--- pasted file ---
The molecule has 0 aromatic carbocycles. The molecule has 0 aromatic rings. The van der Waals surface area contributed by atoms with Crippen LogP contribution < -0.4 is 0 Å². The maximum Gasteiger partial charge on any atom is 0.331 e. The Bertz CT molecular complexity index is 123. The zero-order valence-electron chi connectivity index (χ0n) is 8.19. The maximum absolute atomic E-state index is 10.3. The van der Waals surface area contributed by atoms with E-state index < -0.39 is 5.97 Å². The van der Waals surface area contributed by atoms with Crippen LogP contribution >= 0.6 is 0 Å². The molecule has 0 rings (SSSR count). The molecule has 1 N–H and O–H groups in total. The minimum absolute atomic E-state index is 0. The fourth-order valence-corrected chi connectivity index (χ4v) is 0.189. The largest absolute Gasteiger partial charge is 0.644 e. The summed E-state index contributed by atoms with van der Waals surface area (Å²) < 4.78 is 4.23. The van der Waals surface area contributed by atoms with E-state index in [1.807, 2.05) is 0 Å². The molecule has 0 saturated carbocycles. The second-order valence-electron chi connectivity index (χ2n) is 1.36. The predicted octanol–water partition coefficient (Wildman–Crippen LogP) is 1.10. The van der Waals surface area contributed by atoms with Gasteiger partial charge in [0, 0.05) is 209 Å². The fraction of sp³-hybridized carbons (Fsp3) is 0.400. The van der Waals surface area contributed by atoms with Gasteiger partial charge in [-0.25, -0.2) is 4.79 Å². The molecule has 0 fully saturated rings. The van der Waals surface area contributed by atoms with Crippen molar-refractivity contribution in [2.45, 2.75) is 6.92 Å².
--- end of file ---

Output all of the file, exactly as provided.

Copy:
The molecule has 0 aromatic carbocycles. The molecule has 0 aromatic rings. The van der Waals surface area contributed by atoms with Crippen LogP contribution < -0.4 is 0 Å². The maximum Gasteiger partial charge on any atom is 0.331 e. The Bertz CT molecular complexity index is 123. The zero-order valence-electron chi connectivity index (χ0n) is 8.19. The maximum absolute atomic E-state index is 10.3. The van der Waals surface area contributed by atoms with E-state index < -0.39 is 5.97 Å². The van der Waals surface area contributed by atoms with Crippen LogP contribution >= 0.6 is 0 Å². The molecule has 0 rings (SSSR count). The molecule has 1 N–H and O–H groups in total. The minimum absolute atomic E-state index is 0. The fourth-order valence-corrected chi connectivity index (χ4v) is 0.189. The largest absolute Gasteiger partial charge is 0.644 e. The summed E-state index contributed by atoms with van der Waals surface area (Å²) < 4.78 is 4.23. The van der Waals surface area contributed by atoms with E-state index in [1.807, 2.05) is 0 Å². The molecule has 0 saturated carbocycles. The second-order valence-electron chi connectivity index (χ2n) is 1.36. The predicted octanol–water partition coefficient (Wildman–Crippen LogP) is 1.10. The van der Waals surface area contributed by atoms with Gasteiger partial charge in [0, 0.05) is 209 Å². The fraction of sp³-hybridized carbons (Fsp3) is 0.400. The van der Waals surface area contributed by atoms with Gasteiger partial charge in [-0.25, -0.2) is 4.79 Å². The molecule has 0 fully saturated rings. The van der Waals surface area contributed by atoms with Crippen molar-refractivity contribution in [2.45, 2.75) is 6.92 Å².